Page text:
In her recent Environmental Protection Report entitled Small Steps Forward, the Environmental Commissioner of Ontario, Dianne Saxe, called upon the government to put words into action to monitor biodiversity, combat wildlife declines, control invasive species, and follow through on better forest fire management. The large-scale loss of biodiversity is a crisis in Ontario and around the world. Ontario's most "at risk" species are snakes, turtles and freshwater mussels. However, many freshwater fishes, birds and mammals are also experiencing alarming declines. In addition, when you include species that may be at risk, we also find mosses, amphibians, lichens and many vascular plants. Overall, about 30 per cent of all species groups in the province are either sensitive, maybe at risk or already at risk. This year's report highlights examples of current wildlife declines in Ontario.
Eight species of bats are native to Ontario. Five of these species hibernate in caves or abandoned mines, which makes them susceptible to white-nose syndrome, an aggressive fungal disease. Four of these "cave bats" - eastern small-footed myotis, northern myotis, little brown myotis (bat) and tri-colored bat - have been classified as endangered due to the disease. The big brown bat is thought to be less affected by WNS. Three other species, known collectively as "tree bats", migrate south each winter and do not use caves or abandoned mines. Their susceptibility to WNS is unknown.
Before WNS, the little brown myotis was the most common bat species in Ontario. Now, all known little brown hibernation sites are affected by WNS, including sites in the Bancroft area. The Ministry of Natural Resources and Forests (MNRF) has little hope that the species can recover in Ontario. Because of their classification as endangered, these bats are protected from being killed, harmed or harassed, and from having their habitats damaged or destroyed. It also means that recovery strategies must be prepared for these species.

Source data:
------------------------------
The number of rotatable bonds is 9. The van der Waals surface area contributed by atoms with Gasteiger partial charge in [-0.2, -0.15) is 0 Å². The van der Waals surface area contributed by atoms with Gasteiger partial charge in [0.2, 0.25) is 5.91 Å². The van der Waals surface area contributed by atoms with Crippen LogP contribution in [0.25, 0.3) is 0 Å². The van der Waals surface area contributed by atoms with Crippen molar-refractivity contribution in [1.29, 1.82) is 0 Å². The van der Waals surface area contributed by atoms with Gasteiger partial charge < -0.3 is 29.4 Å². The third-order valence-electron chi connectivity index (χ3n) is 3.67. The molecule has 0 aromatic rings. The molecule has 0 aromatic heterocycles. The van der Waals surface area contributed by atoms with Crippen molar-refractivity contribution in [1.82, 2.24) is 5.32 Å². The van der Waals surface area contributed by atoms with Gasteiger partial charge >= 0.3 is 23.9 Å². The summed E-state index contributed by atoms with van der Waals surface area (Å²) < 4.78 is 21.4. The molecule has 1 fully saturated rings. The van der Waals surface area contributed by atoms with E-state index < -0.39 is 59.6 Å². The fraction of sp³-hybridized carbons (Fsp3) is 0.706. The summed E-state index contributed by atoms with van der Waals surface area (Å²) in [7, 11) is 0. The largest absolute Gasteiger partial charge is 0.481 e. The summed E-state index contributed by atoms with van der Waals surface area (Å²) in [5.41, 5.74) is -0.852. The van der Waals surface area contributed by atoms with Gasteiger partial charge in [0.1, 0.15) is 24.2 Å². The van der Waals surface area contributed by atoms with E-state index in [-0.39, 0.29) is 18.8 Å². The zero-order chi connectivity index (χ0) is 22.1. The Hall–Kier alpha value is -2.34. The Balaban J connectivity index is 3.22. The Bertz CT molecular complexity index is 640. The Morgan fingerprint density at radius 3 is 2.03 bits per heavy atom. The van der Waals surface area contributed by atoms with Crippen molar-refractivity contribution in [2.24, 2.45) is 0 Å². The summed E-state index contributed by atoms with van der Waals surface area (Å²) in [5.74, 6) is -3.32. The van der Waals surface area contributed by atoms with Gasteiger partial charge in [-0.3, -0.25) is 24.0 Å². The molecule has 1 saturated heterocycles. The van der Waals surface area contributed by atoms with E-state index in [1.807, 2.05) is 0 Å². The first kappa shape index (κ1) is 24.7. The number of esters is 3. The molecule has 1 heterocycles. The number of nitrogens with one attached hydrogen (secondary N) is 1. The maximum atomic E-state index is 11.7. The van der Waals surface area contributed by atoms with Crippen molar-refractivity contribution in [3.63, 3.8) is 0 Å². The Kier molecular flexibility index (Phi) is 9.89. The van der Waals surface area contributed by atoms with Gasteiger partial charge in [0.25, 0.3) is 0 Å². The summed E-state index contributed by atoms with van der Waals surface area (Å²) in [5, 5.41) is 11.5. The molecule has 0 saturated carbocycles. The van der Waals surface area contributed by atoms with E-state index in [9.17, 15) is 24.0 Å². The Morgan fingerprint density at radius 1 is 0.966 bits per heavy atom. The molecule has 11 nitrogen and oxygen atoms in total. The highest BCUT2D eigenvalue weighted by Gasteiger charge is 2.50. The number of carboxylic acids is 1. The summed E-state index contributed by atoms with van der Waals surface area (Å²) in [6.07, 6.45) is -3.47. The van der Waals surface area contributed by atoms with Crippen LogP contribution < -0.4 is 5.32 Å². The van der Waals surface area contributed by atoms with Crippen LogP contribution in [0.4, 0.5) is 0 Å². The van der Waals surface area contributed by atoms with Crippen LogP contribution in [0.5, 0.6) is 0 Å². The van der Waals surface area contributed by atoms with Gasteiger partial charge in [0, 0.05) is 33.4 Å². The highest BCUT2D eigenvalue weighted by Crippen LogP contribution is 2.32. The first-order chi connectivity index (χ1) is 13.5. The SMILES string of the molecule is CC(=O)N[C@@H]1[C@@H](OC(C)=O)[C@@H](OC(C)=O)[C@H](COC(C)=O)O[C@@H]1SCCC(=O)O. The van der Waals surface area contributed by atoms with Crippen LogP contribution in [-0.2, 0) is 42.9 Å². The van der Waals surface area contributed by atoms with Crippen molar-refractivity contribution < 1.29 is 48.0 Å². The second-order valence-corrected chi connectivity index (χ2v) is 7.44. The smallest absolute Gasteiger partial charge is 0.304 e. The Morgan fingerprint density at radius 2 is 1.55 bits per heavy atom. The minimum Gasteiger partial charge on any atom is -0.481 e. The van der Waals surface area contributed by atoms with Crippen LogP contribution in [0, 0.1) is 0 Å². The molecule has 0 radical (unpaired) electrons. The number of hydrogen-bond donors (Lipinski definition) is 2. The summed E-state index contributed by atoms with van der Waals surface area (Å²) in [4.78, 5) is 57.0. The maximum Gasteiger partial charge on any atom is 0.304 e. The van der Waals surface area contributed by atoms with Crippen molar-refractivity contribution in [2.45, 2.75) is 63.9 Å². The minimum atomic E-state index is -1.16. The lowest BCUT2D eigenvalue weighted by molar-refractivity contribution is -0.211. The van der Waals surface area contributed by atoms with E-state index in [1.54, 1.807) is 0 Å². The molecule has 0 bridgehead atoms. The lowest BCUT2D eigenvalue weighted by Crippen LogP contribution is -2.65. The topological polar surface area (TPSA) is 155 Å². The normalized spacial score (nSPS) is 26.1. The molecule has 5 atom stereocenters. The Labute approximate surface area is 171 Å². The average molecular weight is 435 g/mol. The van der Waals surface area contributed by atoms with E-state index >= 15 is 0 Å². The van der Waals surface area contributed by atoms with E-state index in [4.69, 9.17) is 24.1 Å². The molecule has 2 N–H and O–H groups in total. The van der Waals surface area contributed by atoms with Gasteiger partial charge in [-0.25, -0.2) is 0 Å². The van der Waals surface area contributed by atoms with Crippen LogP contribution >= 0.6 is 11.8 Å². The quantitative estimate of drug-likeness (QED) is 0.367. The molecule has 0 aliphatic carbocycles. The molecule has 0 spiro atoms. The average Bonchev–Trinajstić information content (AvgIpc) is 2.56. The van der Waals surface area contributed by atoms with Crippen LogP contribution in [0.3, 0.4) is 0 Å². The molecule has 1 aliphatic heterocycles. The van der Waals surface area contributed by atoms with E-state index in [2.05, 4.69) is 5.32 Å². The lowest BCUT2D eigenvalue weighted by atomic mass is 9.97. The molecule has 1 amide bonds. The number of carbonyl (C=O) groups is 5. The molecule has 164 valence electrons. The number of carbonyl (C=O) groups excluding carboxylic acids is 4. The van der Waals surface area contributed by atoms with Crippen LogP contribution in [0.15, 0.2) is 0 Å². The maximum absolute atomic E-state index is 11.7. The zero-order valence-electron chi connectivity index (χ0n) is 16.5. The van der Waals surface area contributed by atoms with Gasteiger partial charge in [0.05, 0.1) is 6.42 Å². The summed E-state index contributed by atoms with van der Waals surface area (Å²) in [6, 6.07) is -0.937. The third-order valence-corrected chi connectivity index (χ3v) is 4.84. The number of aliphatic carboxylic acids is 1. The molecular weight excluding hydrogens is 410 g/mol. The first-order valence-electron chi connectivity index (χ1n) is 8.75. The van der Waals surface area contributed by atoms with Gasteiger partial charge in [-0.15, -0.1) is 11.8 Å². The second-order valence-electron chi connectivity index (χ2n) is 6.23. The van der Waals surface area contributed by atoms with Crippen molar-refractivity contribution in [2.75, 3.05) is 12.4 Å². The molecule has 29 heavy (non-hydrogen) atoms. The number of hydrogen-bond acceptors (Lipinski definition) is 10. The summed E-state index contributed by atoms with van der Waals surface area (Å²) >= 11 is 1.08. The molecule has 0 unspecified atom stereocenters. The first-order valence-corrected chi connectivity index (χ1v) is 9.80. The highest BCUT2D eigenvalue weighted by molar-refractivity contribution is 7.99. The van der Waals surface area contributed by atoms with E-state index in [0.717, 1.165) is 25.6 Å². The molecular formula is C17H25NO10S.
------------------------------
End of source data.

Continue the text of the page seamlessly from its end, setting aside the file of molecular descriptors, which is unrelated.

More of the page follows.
Currently, there is no treatment for WNS. There is, however, promising research that is being done. In research done at Georgia State University, some bats were able to survive WNS infection through exposure to a common soil bacterium, which produces compounds that inhibit the growth of the fungus. There also appear to be some small populations that are surviving, even in areas affected by WNS. However, it may be too late for Ontario's cave bats, which have already experienced massive die-offs.
In 2015, Ontario released a White Nose Syndrome Response Plan. It outlines a co-ordinated provincial response with respect to prevention, monitoring and research. Among the plan's goals are to increase public awareness about WNS and to limit the inadvertent spread of the disease by human activities. The fungus can be spread by people who visit caves and abandoned mines. MNRF's current research initiatives include developing a citizen science network to contribute to monitoring and identifying natural caves/hibernacula and maternity roosts as well as monitoring known maternity colonies and hibernacula at appropriate times of the year.
Amphibians are the most threatened group of vertebrate animals in the world, with 42 per cent of amphibian species in decline. Ontario's amphibians are faring only slightly better. Of the 27 native species and subspecies of frogs, toads, salamanders, and newts, three are believed to be extirpated (meaning that they no longer live in the wild in Ontario), and an additional five species are listed as endangered. Over the last several decades, researchers have also observed declines (some localized) in several Ontario species, including the pickerel frog, bullfrog and western chorus frog. Fortunately, these species still seem to be doing well in the Kawarthas.
One of the major drivers of the international amphibian decline is a chytrid fungal infection that has caused mass mortality of frogs, toads and salamanders. This fungus has not been a major threat to Ontario's amphibians to date, though there are concerns about their potential vulnerability. In Ontario, the most significant threats are habitat loss, habitat degradation (e.g., from pollutants such as agrochemicals and road salt), habitat fragmentation, road mortality, overharvesting, invasive species, and climate change,
Large areas of amphibian habitat, particularly woodlands and wetlands, have been destroyed or degraded by development, infrastructure, roads, forestry, aggregate extraction and mine development. There are various provincial policies that are supposed to provide a degree of protection for wetlands; however, these crucial habitats continue to decline. For example, provincially significant wetlands are not protected from agricultural drainage under the Drainage Act.
Source: The Peterborough Examiner, November 17, 2016